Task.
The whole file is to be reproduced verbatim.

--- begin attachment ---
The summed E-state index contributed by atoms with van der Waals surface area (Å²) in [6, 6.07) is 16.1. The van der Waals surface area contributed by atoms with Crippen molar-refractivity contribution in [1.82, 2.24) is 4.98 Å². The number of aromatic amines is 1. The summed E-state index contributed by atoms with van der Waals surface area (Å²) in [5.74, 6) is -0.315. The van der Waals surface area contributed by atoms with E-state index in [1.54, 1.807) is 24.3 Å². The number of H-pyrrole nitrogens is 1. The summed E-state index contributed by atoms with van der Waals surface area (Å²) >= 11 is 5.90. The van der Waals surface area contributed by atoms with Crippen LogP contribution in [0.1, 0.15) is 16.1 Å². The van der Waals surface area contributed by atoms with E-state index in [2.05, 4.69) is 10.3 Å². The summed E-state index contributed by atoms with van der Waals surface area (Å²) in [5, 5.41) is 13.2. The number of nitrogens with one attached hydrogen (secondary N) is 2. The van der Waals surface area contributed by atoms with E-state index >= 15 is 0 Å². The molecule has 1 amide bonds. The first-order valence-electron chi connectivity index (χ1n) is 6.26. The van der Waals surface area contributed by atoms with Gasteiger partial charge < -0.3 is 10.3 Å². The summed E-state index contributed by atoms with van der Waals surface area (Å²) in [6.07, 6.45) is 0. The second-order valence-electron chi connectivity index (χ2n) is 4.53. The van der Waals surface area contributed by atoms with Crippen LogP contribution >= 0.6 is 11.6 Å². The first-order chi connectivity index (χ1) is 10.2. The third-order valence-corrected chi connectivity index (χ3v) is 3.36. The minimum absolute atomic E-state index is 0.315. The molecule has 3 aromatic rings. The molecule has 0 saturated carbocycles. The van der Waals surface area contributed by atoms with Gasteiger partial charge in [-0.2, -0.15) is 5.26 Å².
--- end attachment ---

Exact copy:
The summed E-state index contributed by atoms with van der Waals surface area (Å²) in [6, 6.07) is 16.1. The van der Waals surface area contributed by atoms with Crippen molar-refractivity contribution in [1.82, 2.24) is 4.98 Å². The number of aromatic amines is 1. The summed E-state index contributed by atoms with van der Waals surface area (Å²) in [5.74, 6) is -0.315. The van der Waals surface area contributed by atoms with E-state index in [1.54, 1.807) is 24.3 Å². The number of H-pyrrole nitrogens is 1. The summed E-state index contributed by atoms with van der Waals surface area (Å²) >= 11 is 5.90. The van der Waals surface area contributed by atoms with Crippen LogP contribution in [0.1, 0.15) is 16.1 Å². The van der Waals surface area contributed by atoms with E-state index in [2.05, 4.69) is 10.3 Å². The summed E-state index contributed by atoms with van der Waals surface area (Å²) in [5, 5.41) is 13.2. The number of nitrogens with one attached hydrogen (secondary N) is 2. The van der Waals surface area contributed by atoms with E-state index >= 15 is 0 Å². The molecule has 1 amide bonds. The first-order valence-electron chi connectivity index (χ1n) is 6.26. The van der Waals surface area contributed by atoms with Gasteiger partial charge < -0.3 is 10.3 Å². The summed E-state index contributed by atoms with van der Waals surface area (Å²) in [6.07, 6.45) is 0. The second-order valence-electron chi connectivity index (χ2n) is 4.53. The van der Waals surface area contributed by atoms with Crippen LogP contribution >= 0.6 is 11.6 Å². The first-order chi connectivity index (χ1) is 10.2. The third-order valence-corrected chi connectivity index (χ3v) is 3.36. The minimum absolute atomic E-state index is 0.315. The molecule has 3 aromatic rings. The molecule has 0 saturated carbocycles. The van der Waals surface area contributed by atoms with Gasteiger partial charge in [-0.2, -0.15) is 5.26 Å².